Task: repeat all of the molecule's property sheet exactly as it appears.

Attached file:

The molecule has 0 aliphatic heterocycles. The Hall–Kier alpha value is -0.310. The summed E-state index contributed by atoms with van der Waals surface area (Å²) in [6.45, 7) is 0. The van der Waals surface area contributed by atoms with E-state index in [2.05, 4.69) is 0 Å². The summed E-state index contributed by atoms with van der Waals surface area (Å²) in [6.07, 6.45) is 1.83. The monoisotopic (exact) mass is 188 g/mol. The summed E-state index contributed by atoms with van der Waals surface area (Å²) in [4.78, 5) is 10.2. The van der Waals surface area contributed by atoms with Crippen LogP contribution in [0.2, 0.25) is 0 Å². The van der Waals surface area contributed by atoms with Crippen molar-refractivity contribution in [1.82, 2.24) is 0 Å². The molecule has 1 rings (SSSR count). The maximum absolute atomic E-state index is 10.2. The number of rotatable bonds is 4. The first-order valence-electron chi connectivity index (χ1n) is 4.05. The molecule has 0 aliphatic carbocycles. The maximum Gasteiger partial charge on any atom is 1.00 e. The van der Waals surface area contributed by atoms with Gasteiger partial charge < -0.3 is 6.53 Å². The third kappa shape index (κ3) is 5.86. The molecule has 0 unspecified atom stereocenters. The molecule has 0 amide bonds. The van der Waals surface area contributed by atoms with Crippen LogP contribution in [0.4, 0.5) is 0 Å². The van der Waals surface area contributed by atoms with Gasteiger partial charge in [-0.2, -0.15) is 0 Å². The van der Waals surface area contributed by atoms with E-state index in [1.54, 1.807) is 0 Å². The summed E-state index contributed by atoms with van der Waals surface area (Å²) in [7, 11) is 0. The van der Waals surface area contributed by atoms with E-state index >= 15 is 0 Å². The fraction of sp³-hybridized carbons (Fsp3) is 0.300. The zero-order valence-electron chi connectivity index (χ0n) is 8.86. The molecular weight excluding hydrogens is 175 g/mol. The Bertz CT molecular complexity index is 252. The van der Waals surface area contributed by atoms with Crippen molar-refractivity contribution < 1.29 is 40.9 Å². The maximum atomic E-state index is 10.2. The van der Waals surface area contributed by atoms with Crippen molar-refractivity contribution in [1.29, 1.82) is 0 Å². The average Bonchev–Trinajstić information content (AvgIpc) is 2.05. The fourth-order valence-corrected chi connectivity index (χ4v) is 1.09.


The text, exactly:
The molecule has 0 aliphatic heterocycles. The Hall–Kier alpha value is -0.310. The summed E-state index contributed by atoms with van der Waals surface area (Å²) in [6.45, 7) is 0. The van der Waals surface area contributed by atoms with E-state index in [2.05, 4.69) is 0 Å². The summed E-state index contributed by atoms with van der Waals surface area (Å²) in [6.07, 6.45) is 1.83. The monoisotopic (exact) mass is 188 g/mol. The summed E-state index contributed by atoms with van der Waals surface area (Å²) in [4.78, 5) is 10.2. The van der Waals surface area contributed by atoms with Crippen LogP contribution in [0.2, 0.25) is 0 Å². The van der Waals surface area contributed by atoms with Crippen molar-refractivity contribution in [1.82, 2.24) is 0 Å². The molecule has 1 rings (SSSR count). The maximum absolute atomic E-state index is 10.2. The number of rotatable bonds is 4. The first-order valence-electron chi connectivity index (χ1n) is 4.05. The molecule has 0 aliphatic carbocycles. The maximum Gasteiger partial charge on any atom is 1.00 e. The van der Waals surface area contributed by atoms with Gasteiger partial charge < -0.3 is 6.53 Å². The third kappa shape index (κ3) is 5.86. The molecule has 0 unspecified atom stereocenters. The molecule has 0 amide bonds. The van der Waals surface area contributed by atoms with Crippen LogP contribution in [0.4, 0.5) is 0 Å². The van der Waals surface area contributed by atoms with Gasteiger partial charge in [-0.2, -0.15) is 0 Å². The van der Waals surface area contributed by atoms with E-state index in [1.54, 1.807) is 0 Å². The summed E-state index contributed by atoms with van der Waals surface area (Å²) in [7, 11) is 0. The van der Waals surface area contributed by atoms with E-state index >= 15 is 0 Å². The fraction of sp³-hybridized carbons (Fsp3) is 0.300. The zero-order valence-electron chi connectivity index (χ0n) is 8.86. The molecular weight excluding hydrogens is 175 g/mol. The Bertz CT molecular complexity index is 252. The van der Waals surface area contributed by atoms with Crippen molar-refractivity contribution < 1.29 is 40.9 Å². The maximum atomic E-state index is 10.2. The van der Waals surface area contributed by atoms with Crippen molar-refractivity contribution in [1.29, 1.82) is 0 Å². The average Bonchev–Trinajstić information content (AvgIpc) is 2.05. The fourth-order valence-corrected chi connectivity index (χ4v) is 1.09.